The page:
Oh, what is it with me and award winners? Why can't we get along? Am I the only one who didn't like this book too? I feel ashamed to wear my librarian hat when I say this, but this book bored me too. The style reminded me of something like Heidi or Anne of Green Gables (both favorites of mine), except with a boy character I felt I hardly got to know. And when all the Jacks showed up! Goodness me, I groaned out loud and slammed the book shut. This book gave me a headache to read, but I'm just going to chalk it up to personal preference because it's not as if it was poorly written. Just not my cup of tea.
So, after these two back-to-back awful reading experiences, I was in need of a little pick-me-up. I read the first 20 pages of The Time Traveler's Wife, got weepy, and immediately decided that it was my current favorite book. The next day I read the remaining 520 pages (after a full day at school mind you!) and was so incredibly grateful and pleased and emotional. First of all, a librarian living in 90s Chicago who time travels and falls in love with a beautiful artist who loves him back unconditionally? Um, Ms. Niffenegger, did you happen to write this book for me? Thank you! I loved touring Chicago with Henry and Clare - I've been to just about all of those places too! It's nice to be able to relate, at least in terms of setting, especially since not that many books that I read are set in Chicago. Okay, but it was so much more than the fact that Henry's a librarian somewhat like me and he lives in Chicago at the time that I did too (all happy coincidences) - he's not the ideal husband, I must say, but he's a real guy. Well, minus the time traveling thing. He's broken with too many vices and a generally screwed-up life, but he finds a way to make it work. And Clare! Oh, sweet Clare. Sometimes I wonder if Clare would have loved Henry had he not visited her when she was a child, but ultimately, I think that she would have. It was just a cheating way of seeing the potential in someone. Anyhow, I love love loved this book but can't read it again anytime soon because I cried my eyes out and spent the whole day reading it. I saw the movie the next day, and while it was nice, it couldn't possibly show enough of the story to give it real depth.
Oh, by the way, I started student teaching at a middle school library this week, and tomorrow I will be booktalking the following books:
Airborn by Kenneth Oppel
One of Those Hideous Books Where the Mother Dies by Sonya Sones
Boy by Roald Dahl
Robot Dreams by Sara Varon
Behind the Curtain by Peter Abrahams (maybe - I might switch this one out)
The Disreputable History of Frankie Landau-Banks by E. Lockhart
The Mysterious Benedict Society by Trenton Lee Stewart
The Amulet of Samarkand by Jonathan Stroud
Dragonsong by Anne McCaffrey
Rapunzel's Revenge by Shannon Hale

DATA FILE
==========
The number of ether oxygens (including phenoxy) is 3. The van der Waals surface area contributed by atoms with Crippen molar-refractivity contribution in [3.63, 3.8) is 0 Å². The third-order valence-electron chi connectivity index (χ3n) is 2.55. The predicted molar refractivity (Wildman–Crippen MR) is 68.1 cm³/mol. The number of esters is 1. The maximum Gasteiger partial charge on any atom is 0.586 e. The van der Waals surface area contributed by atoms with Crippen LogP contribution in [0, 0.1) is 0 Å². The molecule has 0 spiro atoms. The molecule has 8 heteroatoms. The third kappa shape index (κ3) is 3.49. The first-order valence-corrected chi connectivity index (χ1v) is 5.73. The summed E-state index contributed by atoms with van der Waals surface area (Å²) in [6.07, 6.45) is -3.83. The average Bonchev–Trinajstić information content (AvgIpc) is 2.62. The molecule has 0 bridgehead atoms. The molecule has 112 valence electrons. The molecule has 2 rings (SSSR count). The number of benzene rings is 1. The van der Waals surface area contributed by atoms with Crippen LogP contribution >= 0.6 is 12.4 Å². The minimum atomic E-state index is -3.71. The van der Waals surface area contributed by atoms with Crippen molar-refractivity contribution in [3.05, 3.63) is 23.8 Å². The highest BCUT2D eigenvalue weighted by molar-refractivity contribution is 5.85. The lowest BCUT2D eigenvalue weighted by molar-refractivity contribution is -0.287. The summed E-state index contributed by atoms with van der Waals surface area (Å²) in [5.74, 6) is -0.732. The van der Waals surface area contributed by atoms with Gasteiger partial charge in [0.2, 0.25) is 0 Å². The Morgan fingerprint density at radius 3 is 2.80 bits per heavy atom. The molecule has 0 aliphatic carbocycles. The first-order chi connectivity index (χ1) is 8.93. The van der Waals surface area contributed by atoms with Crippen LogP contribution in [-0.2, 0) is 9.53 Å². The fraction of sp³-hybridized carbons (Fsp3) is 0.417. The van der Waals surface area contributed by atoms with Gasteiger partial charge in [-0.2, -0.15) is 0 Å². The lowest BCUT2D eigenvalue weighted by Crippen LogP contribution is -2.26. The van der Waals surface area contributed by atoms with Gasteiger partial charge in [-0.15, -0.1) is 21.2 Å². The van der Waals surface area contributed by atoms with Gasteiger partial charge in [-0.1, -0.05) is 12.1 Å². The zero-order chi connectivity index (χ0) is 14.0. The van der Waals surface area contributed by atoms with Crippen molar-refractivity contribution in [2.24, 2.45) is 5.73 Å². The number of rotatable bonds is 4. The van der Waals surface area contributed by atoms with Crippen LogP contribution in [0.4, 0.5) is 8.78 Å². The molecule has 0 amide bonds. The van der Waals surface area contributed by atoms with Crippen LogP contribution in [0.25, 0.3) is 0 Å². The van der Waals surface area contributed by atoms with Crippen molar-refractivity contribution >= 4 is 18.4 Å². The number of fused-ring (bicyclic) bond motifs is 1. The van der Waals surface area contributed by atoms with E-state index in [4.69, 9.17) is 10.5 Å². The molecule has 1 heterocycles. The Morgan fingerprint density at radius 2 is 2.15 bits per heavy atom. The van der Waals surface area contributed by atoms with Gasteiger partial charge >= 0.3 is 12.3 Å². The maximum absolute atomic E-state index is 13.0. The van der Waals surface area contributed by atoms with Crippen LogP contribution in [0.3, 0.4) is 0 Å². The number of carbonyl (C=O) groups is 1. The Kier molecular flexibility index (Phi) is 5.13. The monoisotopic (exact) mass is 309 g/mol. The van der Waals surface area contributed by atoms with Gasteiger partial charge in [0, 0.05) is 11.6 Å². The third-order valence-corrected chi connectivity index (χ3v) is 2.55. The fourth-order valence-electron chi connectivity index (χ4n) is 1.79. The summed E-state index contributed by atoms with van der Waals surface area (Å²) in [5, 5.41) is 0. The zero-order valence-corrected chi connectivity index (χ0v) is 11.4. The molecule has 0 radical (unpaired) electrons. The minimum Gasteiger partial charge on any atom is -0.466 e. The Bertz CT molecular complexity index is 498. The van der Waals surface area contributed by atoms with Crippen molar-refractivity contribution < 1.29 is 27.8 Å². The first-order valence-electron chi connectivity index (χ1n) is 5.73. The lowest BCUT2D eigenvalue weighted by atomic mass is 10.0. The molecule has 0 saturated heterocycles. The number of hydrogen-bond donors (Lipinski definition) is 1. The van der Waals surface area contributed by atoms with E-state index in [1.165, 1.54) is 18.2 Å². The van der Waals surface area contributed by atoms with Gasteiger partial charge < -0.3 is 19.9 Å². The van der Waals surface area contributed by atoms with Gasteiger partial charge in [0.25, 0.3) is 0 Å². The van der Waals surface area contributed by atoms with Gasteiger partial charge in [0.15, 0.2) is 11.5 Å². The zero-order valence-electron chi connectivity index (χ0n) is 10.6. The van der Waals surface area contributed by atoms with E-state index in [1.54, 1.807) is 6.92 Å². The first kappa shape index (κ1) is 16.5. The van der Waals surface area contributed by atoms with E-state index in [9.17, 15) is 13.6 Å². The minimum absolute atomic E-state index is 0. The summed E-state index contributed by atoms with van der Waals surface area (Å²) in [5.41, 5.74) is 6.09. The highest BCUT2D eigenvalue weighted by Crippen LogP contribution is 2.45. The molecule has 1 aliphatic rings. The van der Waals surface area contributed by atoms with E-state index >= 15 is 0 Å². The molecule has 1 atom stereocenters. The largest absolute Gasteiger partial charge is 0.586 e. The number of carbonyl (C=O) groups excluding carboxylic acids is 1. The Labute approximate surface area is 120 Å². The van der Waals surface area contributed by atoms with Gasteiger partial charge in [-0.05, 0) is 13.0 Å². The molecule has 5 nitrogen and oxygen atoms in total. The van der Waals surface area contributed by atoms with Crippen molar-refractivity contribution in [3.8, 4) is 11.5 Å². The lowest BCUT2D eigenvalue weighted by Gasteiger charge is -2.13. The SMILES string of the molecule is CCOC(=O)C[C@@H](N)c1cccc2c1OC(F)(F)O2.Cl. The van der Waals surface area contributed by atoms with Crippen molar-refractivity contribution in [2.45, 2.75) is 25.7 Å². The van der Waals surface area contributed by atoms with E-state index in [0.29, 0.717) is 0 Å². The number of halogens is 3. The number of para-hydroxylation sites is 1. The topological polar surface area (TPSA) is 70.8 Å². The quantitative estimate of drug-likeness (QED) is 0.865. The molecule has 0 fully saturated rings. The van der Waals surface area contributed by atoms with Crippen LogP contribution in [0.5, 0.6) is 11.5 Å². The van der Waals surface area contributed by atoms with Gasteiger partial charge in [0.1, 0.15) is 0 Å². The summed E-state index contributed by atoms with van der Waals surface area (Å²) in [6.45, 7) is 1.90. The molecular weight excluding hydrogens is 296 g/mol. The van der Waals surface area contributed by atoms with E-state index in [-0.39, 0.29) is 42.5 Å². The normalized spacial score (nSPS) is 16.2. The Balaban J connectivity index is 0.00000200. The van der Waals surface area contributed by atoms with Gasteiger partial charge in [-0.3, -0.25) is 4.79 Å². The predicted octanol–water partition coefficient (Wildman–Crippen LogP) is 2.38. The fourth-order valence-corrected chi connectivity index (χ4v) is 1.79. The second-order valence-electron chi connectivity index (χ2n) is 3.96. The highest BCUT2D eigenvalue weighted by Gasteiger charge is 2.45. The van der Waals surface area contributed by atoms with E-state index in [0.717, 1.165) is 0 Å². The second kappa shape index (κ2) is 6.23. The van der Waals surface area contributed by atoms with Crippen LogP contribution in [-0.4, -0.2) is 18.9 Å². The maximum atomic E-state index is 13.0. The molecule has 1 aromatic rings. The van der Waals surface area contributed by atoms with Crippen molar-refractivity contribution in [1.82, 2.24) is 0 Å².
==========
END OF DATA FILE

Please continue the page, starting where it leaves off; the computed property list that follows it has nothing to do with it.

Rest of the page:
Wednesday, August 12, 2009
Julie & Julia by Julie Powell
I'll admit that I saw the preview for the movie before I had ever heard of the book. That's usually how it goes, eh? And sometimes, most of the time really, I'd rather see the movie than read the book. Hey, if they've gone through the trouble of producing the thing, I should just see it, right? Yes, I know those are all horrible things to say and think, but I'm a book-is-always-better-than-the-movie kinda gal, so I don't mind saying them. In this case, I'm worried, though. I haven't seen the movie yet, but I did read the book (on the beach, listening to the waves crashing, smelling the ocean air), and while I enjoyed it immensely, I think it will translate better to film. Apparently, I'm not the only one. I'm also worried because I don't know if Amy Adams can do Julie Powell - Julie seems like an edgy gal, with a stubborn and fiery streak, sometimes crude, and mostly frustrated, at least in how she portrays herself in the book. And Amy Adams is just so sugary sweet (in a good way, of course). Ah well, I'll go see it sometime soon and maybe post what I think.
The Guernsey Literary and Potato Peel Pie Society by Mary Ann Shaffer and Annie Barrows
Oh, I have so much love for this book! First of all, I never thought I'd like a book written in letters (what's it called... epistolary?) as much as I did. I thought it would be confusing, especially with the introduction of a whole slew of characters, but it wasn't. I'd summarize it, but I really can't. Have you ever stumbled upon a bundle of letters in your parents' attic and just pored over them for hours? Or an old journal at an estate sale? I can't explain the fascination with it - it's just such an intimate way to see into a story, to get to know a group of people. It didn't hurt that I actually enjoyed the story part of it either. What can I say? I love books about books. :)
The Time Traveler's Wife by Audrey Niffenegger
This one's at my bedside and next on my list. Rachel McAdams made me want to read it. Sorry, Audrey.